Agilent, Sun form Java open-source development community

Palo Alto, Santa Clara, CA—Agilent Technologies Inc. and Sun Microsystems Inc. recently formed the Java Distributed Data Acquisition and Control (JDDAC) open-source community for developing Java applications and libraries for wide-area distributed sensors and controls.

By Control Engineering Staff July 13, 2004

Palo Alto, Santa Clara, CA— Agilent Technologies Inc. and Sun Microsystems Inc. recently formed the Java Distributed Data Acquisition and Control (JDDAC) community. The two firms say it’s the first open-source forum for developing Java applications and libraries for wide-area distributed sensors and controls. Sun Microsystems is the developer of the Java technology platform.

JDDAC’s goal is to share information and encourage development of Java applications for industrial control, building automation, industrial security, utilities management, robotics, mobile communications, and distributed sensor and control networks. The community can be accessed at community.java.net/jddac/ .

JDDAC will create the first Java implementations of technologies for distributed sensors and actuators based on the IEEE 1451 and IEEE 1588 standards supported by the National Institute of Standards and Technologies (NIST). Agilent Laboratories , which is the central research organization of Agilent Technologies, is researching distributed wide-area sensor networks using wireless networking built on these standards.

‘Agilent Labs is committed to promulgating standards that make it easier for companies and developers to share common technologies in this area, which will help new applications reach the market faster,’ says Jay Warrior, Agilent Labs’ manager of Distributed Systems Research. ‘Key missing pieces for sensor networks are middleware and software infrastructures. Making this infrastructure widely available will stimulate application development around the standards. By working with Sun and Java, we can share work that has already been done and accelerate development of the missing pieces.’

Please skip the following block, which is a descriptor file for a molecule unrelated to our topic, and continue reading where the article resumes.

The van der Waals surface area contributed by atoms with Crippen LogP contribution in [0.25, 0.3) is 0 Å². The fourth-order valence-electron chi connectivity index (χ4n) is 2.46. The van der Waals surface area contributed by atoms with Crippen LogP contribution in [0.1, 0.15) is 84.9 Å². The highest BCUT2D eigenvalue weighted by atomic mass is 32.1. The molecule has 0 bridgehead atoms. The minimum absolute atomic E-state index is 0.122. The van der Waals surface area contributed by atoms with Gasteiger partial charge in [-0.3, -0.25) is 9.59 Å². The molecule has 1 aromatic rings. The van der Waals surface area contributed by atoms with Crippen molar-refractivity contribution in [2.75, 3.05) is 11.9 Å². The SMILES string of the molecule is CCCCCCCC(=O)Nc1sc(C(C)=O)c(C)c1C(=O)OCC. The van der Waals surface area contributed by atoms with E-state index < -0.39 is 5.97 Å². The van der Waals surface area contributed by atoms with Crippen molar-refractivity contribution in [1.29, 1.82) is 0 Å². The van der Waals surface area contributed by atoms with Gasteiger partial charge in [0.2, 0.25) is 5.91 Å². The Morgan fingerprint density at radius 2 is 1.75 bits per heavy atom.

Distributed acquisition and control covers a broad range of topics. At its core, it involves gathering and analyzing information, making decisions based on that analysis and causing an action to occur. This requires a network of sensors and actuators governed by a controlling application. Together these pieces are referred to as a ‘transducer network.’ This concept has been available for decades under various names.

‘Sun is committed to open standards for the development of Java-based distributed sensors and controls,’ adds Patric Chang, Sun’s director of Industries and Partners Engineering. ‘Most of today’s implementation environments are proprietary or embedded in closed frameworks. Sun, through the Java Community Process and java.net, is promoting open development and sharing of key technologies in this space. We’re optimistic that the JDDAC effort will result in beneficial sensor network applications.’

Control Engineering Daily News Desk
Jim Montague, news editor
jmontague@reedbusiness.com